By contracting marriage, what do spouses commit themselves to? To find the answer to this question, one must look at the Rwandan Civil Code, Article 171(3o): Procedure for marriage celebration: Oath of Spouses: ‘I….., having heard what the law obliges the spouses, agree without any coercion that you……..are my wife/husband and we shall cohabit as per our contract and according to the Rwandan law’
Conjugal obligations: Article 197(1o) Duty of cohabitation: Marriage creates a marital community with a duty of cohabitation.
While this ‘duty of cohabitation’ is generally interpreted to imply that spouses have the duty to ‘consume’ their marriage, the law does not specify the modalities of sexual intercourse, leaving that to the ‘imagination’ of spouses.
While adultery constitutes a cause of divorce, it must not be a condition for divorce: A marriage union is much more important than the sole sexual act – albeit one of its key components. Spouses should be given the right to safeguard the other interests accrued from their marriage, especially their children, even when they may fault on their sexual duties inside the official union.
In the advent of adultery, spouses, within their private arrangement may so choose to forgive one another, seek couples-counselling, or indeed proceed in extra-marital affairs without the state interfering. One spouse however may decide to bring forth a formal complaint, but such must be treated in a manner that leaves options of divorce or reconciliation in the hands of the married couple.
Pacta sunt servanda: The principle implies that ‘an agreement is only binding upon the parties to it and must be performed by them in good faith.’ It is thus the responsibility of each party to the contract of marriage, to conduct due diligence before entering the said contract to verify the co-contractor’s faithfulness. The state only acts to legitimize spouses’ self-declared testimonies of faith.
Intuitu Personae: A contract of marriage is between two specific individuals exclusively; no third party may be bound to fulfill the duties and abstinences required by a contract of marriage. It makes no legal sense therefore to prosecute unmarried persons, whom have never made any commitment of faithfulness to anyone, for having cooperated in the commission of the crime of adultery;
Public opinion traces criminalization of adultery to the advent of colonialism and foreign religions in Rwanda. Islam and Christianity both castigate the act, while placing the blame on the Rwandan woman, and initially glorifying and rewarding the man
Interview with female Genocide survivors however, revealed that in the pre-genocide government, the criminalization of adultery was a sort of Damocles sword hanging over young Tutsi women, taken, at times against their will, and made concubines of high ranking officials. It served as a device of blackmail, intimidation and harassment to ensure that the concubines and their children never claimed any rights or protection. As a result, The Rwandan Penal Code of the time reserved a harsher sentence for women than for men for the same crime of adultery, with women assured of a jail sentence, while men could walk off with just a monetary fine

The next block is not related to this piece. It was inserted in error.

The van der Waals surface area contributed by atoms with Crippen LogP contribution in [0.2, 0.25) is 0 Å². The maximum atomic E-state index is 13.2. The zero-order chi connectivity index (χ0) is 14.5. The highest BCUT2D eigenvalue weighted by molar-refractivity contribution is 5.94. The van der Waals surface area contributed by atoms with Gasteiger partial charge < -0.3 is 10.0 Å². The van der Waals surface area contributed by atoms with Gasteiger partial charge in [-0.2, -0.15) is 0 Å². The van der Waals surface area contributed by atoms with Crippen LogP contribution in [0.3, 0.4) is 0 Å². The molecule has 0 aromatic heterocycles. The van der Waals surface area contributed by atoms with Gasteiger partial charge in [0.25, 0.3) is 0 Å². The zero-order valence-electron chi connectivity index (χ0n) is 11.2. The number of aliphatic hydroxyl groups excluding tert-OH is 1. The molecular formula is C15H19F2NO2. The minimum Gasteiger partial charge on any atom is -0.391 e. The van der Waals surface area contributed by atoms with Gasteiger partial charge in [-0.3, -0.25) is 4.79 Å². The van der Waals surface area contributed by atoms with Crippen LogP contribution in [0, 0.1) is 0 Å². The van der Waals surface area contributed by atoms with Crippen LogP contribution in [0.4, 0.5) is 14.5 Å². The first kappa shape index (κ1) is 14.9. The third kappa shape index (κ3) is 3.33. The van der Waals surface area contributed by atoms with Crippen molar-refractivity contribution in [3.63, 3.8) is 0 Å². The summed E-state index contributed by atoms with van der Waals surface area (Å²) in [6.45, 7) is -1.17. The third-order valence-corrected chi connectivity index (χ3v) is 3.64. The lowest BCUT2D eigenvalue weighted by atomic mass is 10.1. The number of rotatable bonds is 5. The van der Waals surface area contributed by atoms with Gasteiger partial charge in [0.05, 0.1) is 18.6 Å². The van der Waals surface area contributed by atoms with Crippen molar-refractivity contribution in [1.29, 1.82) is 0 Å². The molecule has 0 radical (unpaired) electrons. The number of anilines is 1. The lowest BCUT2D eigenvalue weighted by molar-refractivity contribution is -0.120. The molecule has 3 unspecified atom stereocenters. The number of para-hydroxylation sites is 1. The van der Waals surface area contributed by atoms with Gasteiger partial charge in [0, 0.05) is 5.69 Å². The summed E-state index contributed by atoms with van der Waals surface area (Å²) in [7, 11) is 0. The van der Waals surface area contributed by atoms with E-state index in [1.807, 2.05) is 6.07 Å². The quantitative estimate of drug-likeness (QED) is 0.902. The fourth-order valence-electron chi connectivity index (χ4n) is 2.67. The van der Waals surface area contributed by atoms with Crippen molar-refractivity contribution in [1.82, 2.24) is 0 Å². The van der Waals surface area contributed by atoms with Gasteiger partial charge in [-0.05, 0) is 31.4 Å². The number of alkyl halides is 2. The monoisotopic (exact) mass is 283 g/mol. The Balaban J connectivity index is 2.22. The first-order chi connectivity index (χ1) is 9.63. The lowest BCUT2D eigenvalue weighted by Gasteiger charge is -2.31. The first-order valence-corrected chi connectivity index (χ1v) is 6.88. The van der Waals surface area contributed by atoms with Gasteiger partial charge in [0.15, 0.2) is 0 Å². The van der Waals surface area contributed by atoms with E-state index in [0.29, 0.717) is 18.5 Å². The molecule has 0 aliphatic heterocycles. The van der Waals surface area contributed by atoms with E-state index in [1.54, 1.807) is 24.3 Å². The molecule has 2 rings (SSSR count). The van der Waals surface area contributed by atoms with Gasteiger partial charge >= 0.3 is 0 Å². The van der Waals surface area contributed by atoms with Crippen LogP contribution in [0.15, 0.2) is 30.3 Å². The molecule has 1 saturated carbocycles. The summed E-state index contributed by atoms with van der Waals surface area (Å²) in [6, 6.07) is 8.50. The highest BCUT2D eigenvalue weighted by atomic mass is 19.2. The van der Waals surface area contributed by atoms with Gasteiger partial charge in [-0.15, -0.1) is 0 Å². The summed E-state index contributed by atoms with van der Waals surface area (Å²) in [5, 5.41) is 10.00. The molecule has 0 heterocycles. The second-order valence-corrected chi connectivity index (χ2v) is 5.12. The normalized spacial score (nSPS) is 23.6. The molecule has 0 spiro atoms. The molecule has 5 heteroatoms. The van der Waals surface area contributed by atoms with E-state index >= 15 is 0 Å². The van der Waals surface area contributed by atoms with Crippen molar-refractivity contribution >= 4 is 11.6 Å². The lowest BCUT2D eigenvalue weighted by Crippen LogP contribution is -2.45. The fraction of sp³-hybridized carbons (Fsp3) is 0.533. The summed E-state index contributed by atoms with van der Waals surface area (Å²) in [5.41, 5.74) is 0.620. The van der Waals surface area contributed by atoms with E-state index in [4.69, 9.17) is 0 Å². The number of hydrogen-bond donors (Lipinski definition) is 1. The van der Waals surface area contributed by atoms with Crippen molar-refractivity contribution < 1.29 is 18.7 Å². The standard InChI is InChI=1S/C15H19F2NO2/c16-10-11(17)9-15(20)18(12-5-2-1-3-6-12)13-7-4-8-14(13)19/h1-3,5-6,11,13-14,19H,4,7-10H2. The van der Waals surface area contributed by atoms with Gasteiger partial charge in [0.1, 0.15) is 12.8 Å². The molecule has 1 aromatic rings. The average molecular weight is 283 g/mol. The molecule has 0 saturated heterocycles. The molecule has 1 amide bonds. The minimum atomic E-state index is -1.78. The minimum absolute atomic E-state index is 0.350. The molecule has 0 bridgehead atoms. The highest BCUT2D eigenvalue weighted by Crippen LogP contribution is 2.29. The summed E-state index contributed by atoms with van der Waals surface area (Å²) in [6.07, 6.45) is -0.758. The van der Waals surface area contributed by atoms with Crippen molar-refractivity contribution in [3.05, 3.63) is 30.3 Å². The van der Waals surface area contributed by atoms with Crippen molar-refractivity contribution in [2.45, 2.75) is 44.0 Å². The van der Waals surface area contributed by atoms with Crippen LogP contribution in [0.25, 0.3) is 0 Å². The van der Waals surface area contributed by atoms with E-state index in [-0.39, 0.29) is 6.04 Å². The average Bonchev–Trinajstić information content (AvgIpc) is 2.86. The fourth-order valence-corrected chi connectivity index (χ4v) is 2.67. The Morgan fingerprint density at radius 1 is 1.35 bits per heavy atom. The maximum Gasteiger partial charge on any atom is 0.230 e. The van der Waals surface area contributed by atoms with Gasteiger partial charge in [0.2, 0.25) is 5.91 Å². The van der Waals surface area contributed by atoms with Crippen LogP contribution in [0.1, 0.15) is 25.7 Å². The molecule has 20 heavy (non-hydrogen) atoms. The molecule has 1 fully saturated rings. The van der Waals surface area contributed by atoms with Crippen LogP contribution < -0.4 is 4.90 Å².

‘Ibizungerezi’ (Women to make you loose your mind) as they were sarcastically referred to, used to be housed in a Kigali suburb – also ironically referred to as ‘Kabeza’ (beauty area), they were socially ostracized, and lived, with their children under a permanent anguish of detention and character assassination. That such laws have managed to remain in our penal code after the genocide, is an honest oversight; that it came to be reinforced would be an ironic outcome, totally inconsistent with the post-Genocide government, which has emancipated ALL women and holds at heart the best interests of the child. This analysis appeals to two groups, namely the Rwandan Patriotic Front (RPF) and the Forum of Women Parliamentarians (FFRP). The two combined, hold a significant majority in parliament.
Indeed our young understanding of the RPF, is that of a progressive mass movement, which thinks big and refrains from regulating consensual, intimate arrangements among consenting adults. Moreover, such laws, as any dogmatic, victorian, puritan policies of the sort of ‘banning miniskirts, hijab’, unfairly target women and continue to perpetuate the patriarchal society that we live in and finally, they are quiet spurious in the sense that they often do not at all reflect the behavior of society.
Disclaimer: For all technical purposes, this analysis does not condone in any shape or form the act of adultery. It is the author’s firm conviction that adultery is morally wrong. However, we worry that criminalizing it is a violation of the constitutional right to privacy, may have unfair and adverse effects on one spouses more than the other, mainly women, and will certainly affect children.
Having examined the Rwandan constitution, international law, international jurisprudence and doctrine, this paper highlights potential legal and social inconsistencies in the act of criminalizing adultery, and argues that adultery should be made a civil matter, to be handled outside of courts of law;
Those inconsistencies include:
- Inconsistency with the Principle of ‘Pacta Sunt Servanda’ and ‘Intuitu personae’
- Inconsistency with the principle of co-offence and complicity in the commission of a crime;
- Potential violation of the right to privacy (Permanent reputational risk; witch-hunt, blackmail)
- Disregard of the best interests of the child;
- Inconsistency with Rwandan principles of, inter alia, Dialogue, Consensus, Unity and Reconciliation, Out of court settlement of disputes
- Inconsistency with the secular nature of the state: A Victorian mindset in a free country; a dogmatic principle in a secular state;
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